Accessibility

If you're a good iOS citizen, you've already built your app in a way that makes it accessible and usable by visually impaired users. Both KIF and XCUI are built on top of accessibility, so a great benefit of UI testing will be that your app will automatically be more user friendly to people who need additional support. We care a lot about accessibility at PSPDFKit, up to making individual lines in a PDF readable, so we never had to do much extra work to make UI testing possible, however you'll always find bugs once you really start using it.

A typical KIF test

Let's jump right in and look at a typical KIF test. This is not a tutorial - there are other websites that can explain the basics - yet the code is fairly self-explanatory so even if you do not have previous experience with KIF, you'll understand most of it.

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    // SFSafariViewController as of iOS 9.3 doesn't support displaying local file URLs
    // and instead throws an early exception when you try to init it with such a URL.
    func testLocalLinkOpensLegacyWebViewController() {
        let document = PSPDFTestAssetGenerator.createTemporaryDocument("Test document")

        // Add dummy link annotation
        let fileLinkAnnotation = PSPDFLinkAnnotation(URL: NSURL(fileURLWithPath: "testpath"))
        fileLinkAnnotation.boundingBox = CGRectMake(100, 100, 200, 200)

        let webLinkAnnotation = PSPDFLinkAnnotation(URL: NSURL(string: "https://google.com")!)
        webLinkAnnotation.boundingBox = CGRectMake(300, 300, 200, 200)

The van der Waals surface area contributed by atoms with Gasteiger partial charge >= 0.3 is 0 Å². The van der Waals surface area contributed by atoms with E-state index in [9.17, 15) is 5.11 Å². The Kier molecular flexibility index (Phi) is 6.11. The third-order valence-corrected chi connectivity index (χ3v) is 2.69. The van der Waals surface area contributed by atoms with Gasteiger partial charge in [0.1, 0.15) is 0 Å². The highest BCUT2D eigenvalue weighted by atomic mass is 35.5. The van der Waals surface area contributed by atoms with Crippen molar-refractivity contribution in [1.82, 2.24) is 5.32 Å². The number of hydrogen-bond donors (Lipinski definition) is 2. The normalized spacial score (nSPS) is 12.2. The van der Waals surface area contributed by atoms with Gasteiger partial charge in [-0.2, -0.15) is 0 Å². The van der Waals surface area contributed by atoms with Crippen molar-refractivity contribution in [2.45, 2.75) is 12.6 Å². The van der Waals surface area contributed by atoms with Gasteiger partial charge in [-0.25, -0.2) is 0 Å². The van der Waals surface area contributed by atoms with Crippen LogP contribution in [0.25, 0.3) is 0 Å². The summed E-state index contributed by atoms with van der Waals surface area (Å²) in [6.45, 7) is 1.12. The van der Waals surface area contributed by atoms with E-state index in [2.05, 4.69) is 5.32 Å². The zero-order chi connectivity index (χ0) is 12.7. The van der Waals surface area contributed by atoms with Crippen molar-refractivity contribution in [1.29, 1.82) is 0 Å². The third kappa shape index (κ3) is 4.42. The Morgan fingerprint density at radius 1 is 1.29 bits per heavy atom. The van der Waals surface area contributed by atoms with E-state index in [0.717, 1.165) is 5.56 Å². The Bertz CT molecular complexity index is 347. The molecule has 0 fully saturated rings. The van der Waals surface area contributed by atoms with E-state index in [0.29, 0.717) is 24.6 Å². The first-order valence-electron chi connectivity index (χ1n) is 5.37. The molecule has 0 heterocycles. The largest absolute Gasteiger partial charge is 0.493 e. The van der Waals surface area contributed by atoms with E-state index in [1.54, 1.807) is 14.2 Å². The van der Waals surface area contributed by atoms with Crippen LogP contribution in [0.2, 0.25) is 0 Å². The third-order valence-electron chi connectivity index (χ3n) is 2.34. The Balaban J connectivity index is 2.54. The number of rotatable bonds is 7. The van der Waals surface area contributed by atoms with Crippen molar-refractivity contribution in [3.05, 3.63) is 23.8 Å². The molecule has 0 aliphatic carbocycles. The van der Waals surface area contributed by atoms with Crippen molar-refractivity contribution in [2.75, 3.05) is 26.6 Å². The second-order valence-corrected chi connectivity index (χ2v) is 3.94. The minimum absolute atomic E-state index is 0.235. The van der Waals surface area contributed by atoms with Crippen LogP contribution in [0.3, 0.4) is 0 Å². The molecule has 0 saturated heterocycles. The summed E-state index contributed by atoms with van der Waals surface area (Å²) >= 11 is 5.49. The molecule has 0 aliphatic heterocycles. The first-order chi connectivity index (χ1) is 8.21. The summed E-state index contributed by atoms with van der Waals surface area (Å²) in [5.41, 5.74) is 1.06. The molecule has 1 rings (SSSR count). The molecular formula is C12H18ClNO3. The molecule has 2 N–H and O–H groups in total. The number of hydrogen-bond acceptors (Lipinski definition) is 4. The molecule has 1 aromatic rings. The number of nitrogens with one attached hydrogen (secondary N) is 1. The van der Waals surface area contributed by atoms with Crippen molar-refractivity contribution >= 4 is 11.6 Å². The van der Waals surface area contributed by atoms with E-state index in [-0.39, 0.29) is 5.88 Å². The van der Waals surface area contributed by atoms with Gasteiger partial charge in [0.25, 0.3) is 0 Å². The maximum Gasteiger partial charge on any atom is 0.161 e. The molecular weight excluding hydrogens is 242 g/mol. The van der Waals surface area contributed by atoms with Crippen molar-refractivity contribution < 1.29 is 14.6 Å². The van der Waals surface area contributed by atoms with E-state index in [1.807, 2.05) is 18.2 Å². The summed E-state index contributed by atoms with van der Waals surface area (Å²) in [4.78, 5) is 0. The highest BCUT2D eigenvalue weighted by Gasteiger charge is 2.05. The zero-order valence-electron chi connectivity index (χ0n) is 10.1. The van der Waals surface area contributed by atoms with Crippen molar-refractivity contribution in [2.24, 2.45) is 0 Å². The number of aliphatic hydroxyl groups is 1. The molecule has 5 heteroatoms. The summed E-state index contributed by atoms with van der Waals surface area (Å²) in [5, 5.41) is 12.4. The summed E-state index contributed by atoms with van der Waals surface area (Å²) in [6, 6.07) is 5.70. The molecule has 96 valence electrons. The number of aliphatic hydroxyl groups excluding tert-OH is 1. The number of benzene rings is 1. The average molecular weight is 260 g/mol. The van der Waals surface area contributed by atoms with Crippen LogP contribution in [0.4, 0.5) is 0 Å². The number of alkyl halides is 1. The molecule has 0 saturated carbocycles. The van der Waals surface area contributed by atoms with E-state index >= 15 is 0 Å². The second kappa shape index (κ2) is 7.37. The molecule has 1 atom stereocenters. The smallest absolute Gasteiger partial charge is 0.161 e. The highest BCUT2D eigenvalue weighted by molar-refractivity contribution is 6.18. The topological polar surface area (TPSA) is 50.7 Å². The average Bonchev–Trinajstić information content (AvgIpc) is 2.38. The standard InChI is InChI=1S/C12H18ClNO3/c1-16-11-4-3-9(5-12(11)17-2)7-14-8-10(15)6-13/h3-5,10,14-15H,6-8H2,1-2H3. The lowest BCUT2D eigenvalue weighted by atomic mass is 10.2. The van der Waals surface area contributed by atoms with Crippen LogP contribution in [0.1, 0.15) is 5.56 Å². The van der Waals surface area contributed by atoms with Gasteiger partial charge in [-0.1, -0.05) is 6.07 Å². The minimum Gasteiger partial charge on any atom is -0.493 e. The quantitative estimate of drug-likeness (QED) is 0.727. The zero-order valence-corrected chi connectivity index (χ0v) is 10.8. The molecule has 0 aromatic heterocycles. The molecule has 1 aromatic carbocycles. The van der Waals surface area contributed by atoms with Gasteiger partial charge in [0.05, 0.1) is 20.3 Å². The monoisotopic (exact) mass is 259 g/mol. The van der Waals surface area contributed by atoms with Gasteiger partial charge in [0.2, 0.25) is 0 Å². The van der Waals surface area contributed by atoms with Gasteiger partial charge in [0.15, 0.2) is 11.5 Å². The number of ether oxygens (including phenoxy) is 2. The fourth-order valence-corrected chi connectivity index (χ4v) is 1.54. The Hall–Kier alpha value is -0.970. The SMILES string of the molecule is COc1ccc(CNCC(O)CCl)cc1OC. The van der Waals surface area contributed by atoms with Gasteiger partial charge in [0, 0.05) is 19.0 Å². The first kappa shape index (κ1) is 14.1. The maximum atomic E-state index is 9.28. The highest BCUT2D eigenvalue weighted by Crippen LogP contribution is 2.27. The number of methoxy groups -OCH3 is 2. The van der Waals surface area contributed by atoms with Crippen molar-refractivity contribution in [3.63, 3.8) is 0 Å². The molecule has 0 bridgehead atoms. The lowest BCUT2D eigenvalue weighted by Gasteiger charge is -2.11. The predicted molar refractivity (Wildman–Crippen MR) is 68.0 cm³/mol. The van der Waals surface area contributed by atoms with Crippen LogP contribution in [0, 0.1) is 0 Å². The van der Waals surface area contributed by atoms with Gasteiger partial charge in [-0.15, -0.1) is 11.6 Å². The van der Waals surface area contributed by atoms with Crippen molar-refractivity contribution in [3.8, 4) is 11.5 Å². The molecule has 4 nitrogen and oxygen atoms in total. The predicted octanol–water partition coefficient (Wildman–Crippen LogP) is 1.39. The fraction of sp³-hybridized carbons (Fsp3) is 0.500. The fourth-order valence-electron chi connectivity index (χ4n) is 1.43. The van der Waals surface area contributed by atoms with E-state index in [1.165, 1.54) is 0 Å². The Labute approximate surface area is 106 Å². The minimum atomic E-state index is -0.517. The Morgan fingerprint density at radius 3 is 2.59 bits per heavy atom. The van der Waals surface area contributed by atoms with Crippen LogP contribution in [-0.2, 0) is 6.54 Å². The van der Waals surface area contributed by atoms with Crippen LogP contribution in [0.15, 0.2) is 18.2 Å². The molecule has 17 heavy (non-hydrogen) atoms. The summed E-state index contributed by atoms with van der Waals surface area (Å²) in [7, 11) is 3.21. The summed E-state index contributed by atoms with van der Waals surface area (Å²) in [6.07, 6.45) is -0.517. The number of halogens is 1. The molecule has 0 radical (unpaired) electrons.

document.addAnnotations([fileLinkAnnotation, webLinkAnnotation])

        let pdfController = PSPDFViewController(document: document, configuration: PSPDFConfiguration(builder: {
            $0.linkAction = .InlineBrowser // default anyway but make explicit for the test
        }))

        testWithViewController(pdfController) {
            pdfController.tapOnAnnotation(fileLinkAnnotation)

            // Verify that our web view controller is visible
            waitForCondition(pdfController.isControllerClassVisible(PSPDFWebViewController.self))

            pdfController.dismissViewControllerAnimated(false, completion: nil)

            if #available(iOS 9, *) {
                pdfController.tapOnAnnotation(webLinkAnnotation)
                waitForCondition(pdfController.isControllerClassVisible(SFSafariViewController.self))
                pdfController.dismissViewControllerAnimated(false, completion: nil)
            }
        }
    }

For the purpose of this blog post I’ve simplified some code snippets, but they’re mostly what we use internally.

This is one of our tests that checks for a special code path around SFSafariViewController when we open local URLs. We mostly use Swift for tests these days because things are just shorter and more readable. For our SDK we use a mix of Objective-C and C++. No Swift, as there are no binary compatibility guarantees yet and we also use a lot of Objective-C++ to share code with Android and Web.

One of the main causes for flakiness is combining UI events and model checks. UI events (like tapOnAnnotation) are dispatched on the main runloop. Depending on timing it might take some time for changes to be reflected in the model state. Consider our tapOnAnnotation helper that in the end emits a tap on the page. The page however has a lot of view handling logic as well and there’s a double tap gesture recognizer that first needs to fail - since this could be a potential double tap. If we just go along and check if the annotation is selected right at the next step, this will fail.